Despite the fact that Yochanan could have gone out to war immediately upon the death of Antiochus Sedates, he only did so in the year 3649 (111 BCE). He began with the conquering of Edom, in particular the two central cities – Marsha and Adura, and proceeded with converting the non-Jewish inhabitants of Edom. Contrary to his father Shimon who exiled the residents of Yaffo and Tel Gazar after conquering them, Yochanan converted the members of the nations he conquered. This was intended to add strength and power to the Hasmonean kingdom. However the direct opposite resulted - it weakened Yochanan, since Jewish law requires that non-Jews be discouraged from converting, and one may certainly not convert a person by force. This was in fact the first evidence of Yochanan’s new inclinations towards the cult of the ‘Tzidokim’ (Saducees). Another residue of this unfortunate conversion was the wicked Herod who descended from these forced converts; he murdered the entire house of the Hasmoneans, and then ascended the throne himself to rule over Judah – with the heartfelt support of the Romans.

In the year 3654 (106 BCE) Yochanan conquered the city Shomron (Samaria) and destroyed it entirely, after a heavy siege that lasted an entire year. Yochanan ruled over the land of Shomron, and destroyed the sanctuary that was erected on Mt. Gerizim so as to strengthen the centrality of the Temple in Yerushalayim. In this war Yochanan merited ‘Ruach haKodesh’ – Divine revelation, and heard heavenly voices call out to him. As the holy day of Yom Kippur approached, Yochanan handed over the reins of the battle to his two sons Aristoblus and Antigonus, and he himself returned to Yerushalayim to perform the ‘Avodah’ of the Kohen Gadol in the Beis haMikdash (Holy Temple). These battles reached their climax on Yom Kippur, and as Yochanan the Kohen Gadol entered the Holy of Holies he heard a heavenly voice call out: ‘The children who went out to battle, were victorious’. Yochanan also conquered the city of Midva on the other side of the Jordan River.
Yochanan began to rule over increasingly wider areas in the north of the land, including areas such as Emek Yizrael and the lower Galil. His intention with the conquering of the north was to break the pact between the Hellenist cities that prevented the spreading of the Hasmonean kingdom northwards, and its unification with the Galil. Yochanan’s foreign policy was such that he aspired to organise an opposing power against the Greek Empire, which was after all the main enemy of the Hasmonean Kingdom. To this end Yochanan worked on two plains: firstly, to unite the neighboring countries under him; and secondly, to collaborate with the sworn enemies of the Greek Empire – Egypt and Rome.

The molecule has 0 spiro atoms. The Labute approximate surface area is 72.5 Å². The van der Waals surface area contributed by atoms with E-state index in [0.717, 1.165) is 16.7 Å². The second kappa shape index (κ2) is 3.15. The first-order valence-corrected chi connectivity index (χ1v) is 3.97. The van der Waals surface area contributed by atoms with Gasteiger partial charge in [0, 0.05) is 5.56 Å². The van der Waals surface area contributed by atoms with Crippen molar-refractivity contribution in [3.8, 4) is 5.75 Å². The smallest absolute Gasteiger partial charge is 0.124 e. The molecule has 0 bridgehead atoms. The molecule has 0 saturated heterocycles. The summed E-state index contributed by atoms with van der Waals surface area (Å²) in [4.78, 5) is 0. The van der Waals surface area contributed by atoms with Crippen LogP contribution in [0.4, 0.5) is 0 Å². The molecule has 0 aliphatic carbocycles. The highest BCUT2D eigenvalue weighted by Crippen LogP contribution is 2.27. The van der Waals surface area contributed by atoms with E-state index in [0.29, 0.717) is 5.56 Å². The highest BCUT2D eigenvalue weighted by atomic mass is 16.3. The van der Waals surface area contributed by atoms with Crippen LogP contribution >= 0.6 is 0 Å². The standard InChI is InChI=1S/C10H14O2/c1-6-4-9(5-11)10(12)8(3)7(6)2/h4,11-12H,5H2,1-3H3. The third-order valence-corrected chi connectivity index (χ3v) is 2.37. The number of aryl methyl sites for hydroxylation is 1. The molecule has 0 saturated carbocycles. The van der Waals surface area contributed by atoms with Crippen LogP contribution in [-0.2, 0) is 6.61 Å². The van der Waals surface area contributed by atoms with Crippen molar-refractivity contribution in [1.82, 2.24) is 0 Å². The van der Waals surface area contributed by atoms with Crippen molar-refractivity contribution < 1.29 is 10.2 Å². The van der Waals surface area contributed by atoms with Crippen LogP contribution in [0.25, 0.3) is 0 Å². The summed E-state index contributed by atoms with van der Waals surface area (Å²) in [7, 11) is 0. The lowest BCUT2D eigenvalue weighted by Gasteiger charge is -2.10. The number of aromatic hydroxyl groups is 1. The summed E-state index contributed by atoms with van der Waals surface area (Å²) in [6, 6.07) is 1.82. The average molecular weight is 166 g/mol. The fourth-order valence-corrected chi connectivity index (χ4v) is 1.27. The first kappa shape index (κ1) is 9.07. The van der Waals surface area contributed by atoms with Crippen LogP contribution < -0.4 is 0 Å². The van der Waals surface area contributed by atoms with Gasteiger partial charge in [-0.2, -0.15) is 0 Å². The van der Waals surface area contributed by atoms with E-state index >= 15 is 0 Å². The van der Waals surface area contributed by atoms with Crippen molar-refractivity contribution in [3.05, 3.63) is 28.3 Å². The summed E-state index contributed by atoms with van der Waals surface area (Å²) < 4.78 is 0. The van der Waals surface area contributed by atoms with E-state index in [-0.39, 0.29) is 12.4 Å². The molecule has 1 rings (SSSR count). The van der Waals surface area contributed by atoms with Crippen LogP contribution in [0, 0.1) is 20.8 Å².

Already in his early days as leader of the nation, in the year 3627 (133 BCE), he renewed the pact that was forged by his ancestors with Rome. In order to do so he dispatched two distinguished emissaries to Rome, who delivered a heavy golden shield as a gift to the Romans. In exchange they were granted a renewal of the pact, a guarantee of protection against the Greeks. Within the parameters of this pact, Rome promised to protect the ports of Judah. Yochanan also renewed ties with the house of Talmai the Egyptian.

These pacts with the Romans and Talmanians served to strengthen Yochanan’s standing, and also contributed to the success of his military and political campaigns. Yochanan passed away in the year 3657 (103 BCE) at the age of sixty. For the duration of half of his life, thirty years, he served as prince of Judah. He left behind five surviving sons: Yehuda Aristoblus the First, Antignos the First, Alexander Yannai, Avshalom, and a fifth son whose name is not known. Prior to his death he appointed his wife as ruler after him, and his son Aristoblus as Kohen Gadol. However after his death, Aristoblus imprisoned his mother and brothers (aside from Antignos, whom he appointed as general of his army), and took both positions for himself.

About Yochanan the Gemara says – Don’t trust yourself until the day of your death, because Yochanan the Kohen Gadol served in his priestly role for tens of years yet in the end he became a Tzidoki (Saduccee).